But Goldman has now, I think, stepped beyond the pale both intellectually, ideologically, and as a simple matter of taste, expressing a sentiment about President Obama that might be explicable in the midst of a beer-and-scotch-addled late-night bull session in a dorm room but not in the precincts of an important publication. At the end of an item on the Iranian nuclear threat and the disastrous condition of American-Israeli relations, Goldman writes:

Obama is the loyal son of a left-wing anthropologist mother who sought to expiate her white guilt by going to bed with Muslim Third World men. He is a Third World anthropologist studying us, learning our culture and our customs the better to neutralize what he considers to be a malignant American influence in world affairs.

This is, not to put too fine a point on it, disgusting. In the first place, Obama is not responsible for his mother or her political views, any more than Ronald Reagan should have been be held accountable for the fact that his father was a drunk. In the second place, Goldman’s speculation about her sexual history is appalling in about a hundred different ways. I’m sure I’d hold no brief for Stanley Ann Dunham, but the idea that the lower-middle-class daughter of a furniture salesman from Mercer Island, Washington, would be awash in “white guilt” — far more a species of upper-middle-class Northeastern opinion — speaks more of Goldman’s inability to achieve imaginative sympathy with someone from circumstances different from his than it does anything about the president or his family.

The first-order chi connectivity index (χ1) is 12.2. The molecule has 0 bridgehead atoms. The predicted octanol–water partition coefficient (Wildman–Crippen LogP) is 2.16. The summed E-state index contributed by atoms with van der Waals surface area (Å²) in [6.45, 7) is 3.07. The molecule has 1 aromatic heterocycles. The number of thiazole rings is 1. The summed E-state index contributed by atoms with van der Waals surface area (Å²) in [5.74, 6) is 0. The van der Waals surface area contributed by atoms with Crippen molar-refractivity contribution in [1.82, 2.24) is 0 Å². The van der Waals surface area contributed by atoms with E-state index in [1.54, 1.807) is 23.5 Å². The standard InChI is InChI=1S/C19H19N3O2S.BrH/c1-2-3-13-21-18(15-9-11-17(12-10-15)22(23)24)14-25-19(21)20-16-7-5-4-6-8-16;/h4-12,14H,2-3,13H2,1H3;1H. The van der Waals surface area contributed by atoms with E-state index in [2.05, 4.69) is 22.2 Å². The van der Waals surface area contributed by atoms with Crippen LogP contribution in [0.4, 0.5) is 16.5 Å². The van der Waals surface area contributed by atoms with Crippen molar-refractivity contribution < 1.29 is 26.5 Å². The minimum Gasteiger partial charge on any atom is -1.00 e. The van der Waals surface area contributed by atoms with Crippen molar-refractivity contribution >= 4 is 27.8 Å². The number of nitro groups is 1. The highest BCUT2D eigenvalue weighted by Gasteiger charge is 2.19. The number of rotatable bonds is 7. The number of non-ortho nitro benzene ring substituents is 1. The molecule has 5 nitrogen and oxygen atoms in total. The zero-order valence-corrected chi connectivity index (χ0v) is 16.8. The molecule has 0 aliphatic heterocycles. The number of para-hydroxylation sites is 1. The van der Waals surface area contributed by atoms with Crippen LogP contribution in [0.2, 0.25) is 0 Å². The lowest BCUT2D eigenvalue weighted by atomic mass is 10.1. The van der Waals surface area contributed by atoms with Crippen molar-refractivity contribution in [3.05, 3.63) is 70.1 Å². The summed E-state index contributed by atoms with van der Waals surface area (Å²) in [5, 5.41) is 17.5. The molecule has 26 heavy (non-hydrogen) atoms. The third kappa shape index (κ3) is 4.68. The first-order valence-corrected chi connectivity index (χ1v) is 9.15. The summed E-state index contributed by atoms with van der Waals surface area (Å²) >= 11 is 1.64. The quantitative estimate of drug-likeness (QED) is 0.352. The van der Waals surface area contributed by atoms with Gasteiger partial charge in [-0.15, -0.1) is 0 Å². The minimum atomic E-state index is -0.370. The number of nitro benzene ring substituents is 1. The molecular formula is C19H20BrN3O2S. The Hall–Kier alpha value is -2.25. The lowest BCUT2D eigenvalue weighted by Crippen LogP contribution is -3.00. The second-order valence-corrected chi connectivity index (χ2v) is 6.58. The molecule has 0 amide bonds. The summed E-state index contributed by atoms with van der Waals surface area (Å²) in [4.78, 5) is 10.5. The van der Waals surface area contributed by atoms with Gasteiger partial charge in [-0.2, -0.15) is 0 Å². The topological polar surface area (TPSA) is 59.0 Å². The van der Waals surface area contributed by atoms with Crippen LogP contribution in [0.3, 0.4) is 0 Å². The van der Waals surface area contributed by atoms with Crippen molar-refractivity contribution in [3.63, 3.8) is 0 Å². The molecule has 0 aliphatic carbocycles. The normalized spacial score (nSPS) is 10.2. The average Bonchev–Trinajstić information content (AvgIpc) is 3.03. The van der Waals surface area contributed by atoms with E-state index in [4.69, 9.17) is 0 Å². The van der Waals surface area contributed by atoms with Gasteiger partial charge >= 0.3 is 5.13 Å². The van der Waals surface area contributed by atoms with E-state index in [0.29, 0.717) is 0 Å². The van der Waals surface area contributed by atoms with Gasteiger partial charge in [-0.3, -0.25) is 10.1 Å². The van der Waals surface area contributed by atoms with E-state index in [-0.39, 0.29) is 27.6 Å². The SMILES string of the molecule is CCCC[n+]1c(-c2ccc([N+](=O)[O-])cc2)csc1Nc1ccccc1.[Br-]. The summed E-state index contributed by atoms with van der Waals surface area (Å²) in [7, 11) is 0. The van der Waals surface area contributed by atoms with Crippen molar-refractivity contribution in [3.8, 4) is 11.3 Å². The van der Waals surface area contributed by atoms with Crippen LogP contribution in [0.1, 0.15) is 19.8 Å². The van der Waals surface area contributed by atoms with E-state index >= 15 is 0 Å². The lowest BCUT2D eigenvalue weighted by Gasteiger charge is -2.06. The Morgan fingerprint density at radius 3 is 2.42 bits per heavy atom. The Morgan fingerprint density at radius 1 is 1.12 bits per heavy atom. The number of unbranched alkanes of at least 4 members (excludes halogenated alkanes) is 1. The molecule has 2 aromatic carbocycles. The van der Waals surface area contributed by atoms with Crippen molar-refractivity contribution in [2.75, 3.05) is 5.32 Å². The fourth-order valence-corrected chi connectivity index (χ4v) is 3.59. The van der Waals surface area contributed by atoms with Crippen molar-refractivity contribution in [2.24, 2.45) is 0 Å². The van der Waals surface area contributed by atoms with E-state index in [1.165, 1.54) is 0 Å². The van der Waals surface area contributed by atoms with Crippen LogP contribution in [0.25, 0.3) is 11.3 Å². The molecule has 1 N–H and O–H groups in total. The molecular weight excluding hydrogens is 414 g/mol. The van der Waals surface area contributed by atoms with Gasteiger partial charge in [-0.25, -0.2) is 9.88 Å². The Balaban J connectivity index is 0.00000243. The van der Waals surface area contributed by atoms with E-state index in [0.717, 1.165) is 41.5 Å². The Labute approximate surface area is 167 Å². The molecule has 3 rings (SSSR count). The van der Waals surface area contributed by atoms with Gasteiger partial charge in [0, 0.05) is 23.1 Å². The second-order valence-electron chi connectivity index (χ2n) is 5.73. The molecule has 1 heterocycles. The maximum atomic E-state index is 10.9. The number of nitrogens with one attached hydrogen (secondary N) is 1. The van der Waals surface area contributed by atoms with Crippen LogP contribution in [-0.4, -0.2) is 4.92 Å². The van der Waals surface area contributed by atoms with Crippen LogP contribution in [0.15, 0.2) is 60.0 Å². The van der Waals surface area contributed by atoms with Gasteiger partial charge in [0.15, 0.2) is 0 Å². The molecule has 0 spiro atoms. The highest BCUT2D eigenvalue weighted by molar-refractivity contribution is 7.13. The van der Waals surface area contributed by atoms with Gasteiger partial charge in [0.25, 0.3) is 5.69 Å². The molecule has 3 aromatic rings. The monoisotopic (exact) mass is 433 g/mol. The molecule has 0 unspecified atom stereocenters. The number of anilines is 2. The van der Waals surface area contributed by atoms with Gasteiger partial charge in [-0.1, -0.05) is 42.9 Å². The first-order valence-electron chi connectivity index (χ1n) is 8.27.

Finally, there is Goldman’s description of Obama, who lived for less than a year in Indonesia from age 6 to age 10, as a “Third World anthropologist studying us.” Casting Obama as a malign foreign influence is a particular and unforgivable intellectual madness on the Right over the past two years. There is nothing foreign about Obama’s ideas or ideology, alas, which can be understood, in my view, almost entirely from the curricula and extracurricular ideas endemic in the American university in the late 1970s and early 1980s, when he was in college.

Goldman wrote a piece for First Things last year in which he revealed his history as a member of the bizarre and paranoid political cult around the extremist Lyndon LaRouche. Goldman intended the article to be an explanation of and break from his past. But thinking of the sort revealed in this blog item is in the direct line of descent from LaRouche’s vision of the world. It appears you can take the man out of LaRouche, but you can’t take LaRouche out of the man.